Developing and testing peer-led interventions to promote switching from smoking to vaping
Applications are open for entry in the 2021-22 academic year, and the main deadline is 12:00 noon on Friday 8 January 2021.
If you have an idea for your own project, or would like to express your interest in applying for a DPhil in Primary Care, then please contact us.
- DPhil in Primary Health Care
- Course information
- Postgraduate life
- DPhil training programme
- How to apply
How to apply: FAQs
- Am I eligible?
- When should I apply?
- Is there an advantage to applying early?
- Are there any other criteria which may affect whether or not I am offered a place?
- Will applying to programmes from departments other than Primary Care Health Sciences affect my chances?
- My application was turned down last year. Can I reapply?
- Do I need to be a resident in Oxford during the course?
- Can I study part-time?
- What fees will I pay?
- Can I come as a self-funded student or with my own scholarship, studentship or grant?
- Can I do paid work in Oxford during my DPhil?
- Who do I contact for more information?
- Current DPhil projects
Potential graduate research projects 2021/2022
- Important information
- Prevalence, safety and efficacy of deprescribing cardio-protective medications in older adults
- How people with long-term health conditions use digital health technologies
- Improving smoking cessation training for undergraduates in UK medical schools
- Developing and testing peer-led interventions to promote switching from smoking to vaping
- Interventions to encourage healthier food purchasing
- Organisation and delivery of primary care
- Feasibility of “fitness age” as a motivator for positive physical activity behaviour and improved health outcomes in UK primary care
- Progressing the role and evidence-base for ‘Exercise as Medicine’ in UK primary care settings
- Benefits and harms of statins in the UK population: doses versus effects
- Workload in primary care and quality of care
- The epidemiology of UTI and antibiotic resistant uropathogens
- Evaluating temporal patterns in diagnostic meta-analysis
- Insomnia in menopause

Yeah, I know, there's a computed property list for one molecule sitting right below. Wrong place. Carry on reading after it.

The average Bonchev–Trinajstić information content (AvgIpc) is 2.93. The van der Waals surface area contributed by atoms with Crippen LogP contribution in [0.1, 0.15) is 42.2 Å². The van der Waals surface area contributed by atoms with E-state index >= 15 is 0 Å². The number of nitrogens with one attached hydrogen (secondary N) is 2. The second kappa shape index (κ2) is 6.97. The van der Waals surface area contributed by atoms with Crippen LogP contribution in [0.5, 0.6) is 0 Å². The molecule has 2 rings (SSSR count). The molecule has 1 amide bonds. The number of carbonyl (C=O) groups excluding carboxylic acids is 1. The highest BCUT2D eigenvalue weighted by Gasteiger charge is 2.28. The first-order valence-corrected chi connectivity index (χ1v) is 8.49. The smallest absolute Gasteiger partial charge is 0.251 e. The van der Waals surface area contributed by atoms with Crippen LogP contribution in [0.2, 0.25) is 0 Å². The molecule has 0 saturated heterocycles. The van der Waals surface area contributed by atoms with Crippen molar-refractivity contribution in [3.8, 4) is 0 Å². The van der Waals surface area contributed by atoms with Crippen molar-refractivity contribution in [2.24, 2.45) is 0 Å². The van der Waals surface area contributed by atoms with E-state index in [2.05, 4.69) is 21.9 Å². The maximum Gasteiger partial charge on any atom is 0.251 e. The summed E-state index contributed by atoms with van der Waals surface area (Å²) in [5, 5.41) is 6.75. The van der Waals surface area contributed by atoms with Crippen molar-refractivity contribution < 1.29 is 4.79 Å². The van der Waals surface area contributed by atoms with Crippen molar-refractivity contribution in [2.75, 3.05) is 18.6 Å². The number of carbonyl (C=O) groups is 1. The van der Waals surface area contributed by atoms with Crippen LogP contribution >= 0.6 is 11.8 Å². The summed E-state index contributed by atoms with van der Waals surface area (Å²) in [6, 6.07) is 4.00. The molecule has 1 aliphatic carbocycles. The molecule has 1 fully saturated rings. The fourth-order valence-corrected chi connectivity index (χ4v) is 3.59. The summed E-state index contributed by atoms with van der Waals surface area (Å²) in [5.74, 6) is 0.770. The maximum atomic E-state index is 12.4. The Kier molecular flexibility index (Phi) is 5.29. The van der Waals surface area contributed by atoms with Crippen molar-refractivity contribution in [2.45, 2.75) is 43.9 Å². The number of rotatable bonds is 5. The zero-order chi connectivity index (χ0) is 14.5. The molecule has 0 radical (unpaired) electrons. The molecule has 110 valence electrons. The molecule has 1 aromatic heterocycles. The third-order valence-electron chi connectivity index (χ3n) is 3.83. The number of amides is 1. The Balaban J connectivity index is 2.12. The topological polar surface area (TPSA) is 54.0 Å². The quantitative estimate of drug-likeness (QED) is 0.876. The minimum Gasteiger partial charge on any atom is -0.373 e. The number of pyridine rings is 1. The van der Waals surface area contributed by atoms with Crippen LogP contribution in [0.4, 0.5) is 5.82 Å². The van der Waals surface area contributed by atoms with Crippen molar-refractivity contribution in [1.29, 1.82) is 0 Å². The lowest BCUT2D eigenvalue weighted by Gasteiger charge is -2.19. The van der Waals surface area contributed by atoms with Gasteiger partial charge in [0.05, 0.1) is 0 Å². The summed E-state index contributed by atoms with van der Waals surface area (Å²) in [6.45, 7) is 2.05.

- Prediction modelling in big data: exploring methodological challenges and optimising approaches
- A framework for developing and implementing early phase economic modelling for diagnostic interventions
- Diabetes research utilising the Royal College of General Practitioners (RCGP) Research and Surveillance Centre (RSC) network and Real World Evidence (RWE) database
- Supporting the implementation of self-monitoring of blood pressure
- Scaling up the use of remote video consultations: supporting a socio-technical systems approach to implementation and evaluation
- Using Behavioural Insights to Improve Effectiveness of Digital Weight Loss Interventions
- Preventive care and children’s emergency admissions in the UK
- DPhil in Cancer Science Programme
- Interventions for healthier and sustainable diets
- The effect of dietary interventions in treating essential hypertension in primary care
- Exploring the impact of public health messaging on lifestyle behaviours during the COVID-19 pandemic
- Supporting smoking cessation in people living with serious mental illness
- Real-time benefit-risk assessment of vaccine exposure across a nationally representative primary care sentinel network: cutting edge technologies to prevent disease
The rise in popularity of e-cigarettes in recent years has been accompanied by a growth in the number of virtual ‘vaper’ communities, with people sharing their advice and experiences of e-cigarettes with peers on internet support groups and discussion forums, many of which address ways of reducing or stopping smoking. The rise of peer to peer support is unique to e-cigarettes; no other means of stopping or reducing smoking attracts such passionate engagement from members of the public. This raises the possibility that we could better harness this peer support to enable more people to reduce or stop smoking using e-cigarettes and this project examines this.
The first project will explore how different vaping communities communicate with one another, specifically examining online content and forums.
The second study will be a content-driven analysis of data from an on-going randomised controlled trial that enlisted the support of experienced vapers in providing telephone support to smokers who were offered an e-cigarette by their GP.
The audio-recordings between the experienced vapers and smokers will be analysed to identify what concerns new vapers have, how they respond to reassurances offered by peer supporters, and to understand which components of support are effective and how this can be maximised. Building on the first and second study, the third study will involve developing and testing a peer-led intervention for new vapers and will assess the value of peer support in encouraging smokers to switch to vaping.